Child support is a court-ordered payment for the support of one or more child of the parties’ marriage. Child support may be part of the terms of a divorce, a dissolution, a legal separation, or following the determination of parentage.
It is almost universally recognized that both parents have an obligation to provide support for their children. Depending on the specific circumstances of the case, either the father or mother may be ordered to pay child support to the other; gender does not automatically determine who is the obligor (the party who pays support) and who is the obligee (the party who receives support).
In Ohio, child support is calculated based on a statutory formula. This is often referred to as guideline child support. Factors such as income of the parties, work-related child care expenses, health insurance costs, the number of children and child support paid for children of previous relationship(s) are entered into the statutory formula to determine the guideline child support amount. The court then has discretion to deviate the resulting child support amount upward or downward from the guideline child support amount, depending on various factors, including parenting time and the parties’ incomes.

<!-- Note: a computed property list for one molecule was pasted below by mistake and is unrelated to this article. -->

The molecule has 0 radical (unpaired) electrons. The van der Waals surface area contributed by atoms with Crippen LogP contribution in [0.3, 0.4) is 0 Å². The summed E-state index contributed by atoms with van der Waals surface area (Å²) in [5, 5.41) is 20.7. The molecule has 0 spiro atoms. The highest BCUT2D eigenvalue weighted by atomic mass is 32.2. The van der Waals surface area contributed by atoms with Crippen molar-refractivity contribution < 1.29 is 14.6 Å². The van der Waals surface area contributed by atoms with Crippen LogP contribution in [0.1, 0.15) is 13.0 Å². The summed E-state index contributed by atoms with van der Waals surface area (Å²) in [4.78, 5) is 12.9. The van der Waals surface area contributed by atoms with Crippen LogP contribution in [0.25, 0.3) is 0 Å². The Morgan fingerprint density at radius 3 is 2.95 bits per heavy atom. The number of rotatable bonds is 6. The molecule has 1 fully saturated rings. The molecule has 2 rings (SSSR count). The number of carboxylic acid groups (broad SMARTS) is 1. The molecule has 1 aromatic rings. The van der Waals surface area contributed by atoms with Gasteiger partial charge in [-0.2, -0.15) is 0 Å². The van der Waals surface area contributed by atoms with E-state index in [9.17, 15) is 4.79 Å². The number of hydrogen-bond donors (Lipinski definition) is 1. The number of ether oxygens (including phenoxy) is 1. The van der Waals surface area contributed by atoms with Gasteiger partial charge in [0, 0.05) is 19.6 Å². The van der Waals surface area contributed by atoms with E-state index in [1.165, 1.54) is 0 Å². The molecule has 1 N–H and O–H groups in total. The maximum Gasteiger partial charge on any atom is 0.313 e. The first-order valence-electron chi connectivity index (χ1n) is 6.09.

It is important to note that child support and child visitation are considered separate issues. As such, the obligee may not deny visitation privileges to the obligor as a punitive measure for failing to pay child support. Conversely, the obligor is required to make child support payments in full, whether or not he or she is allowed parenting time with the child.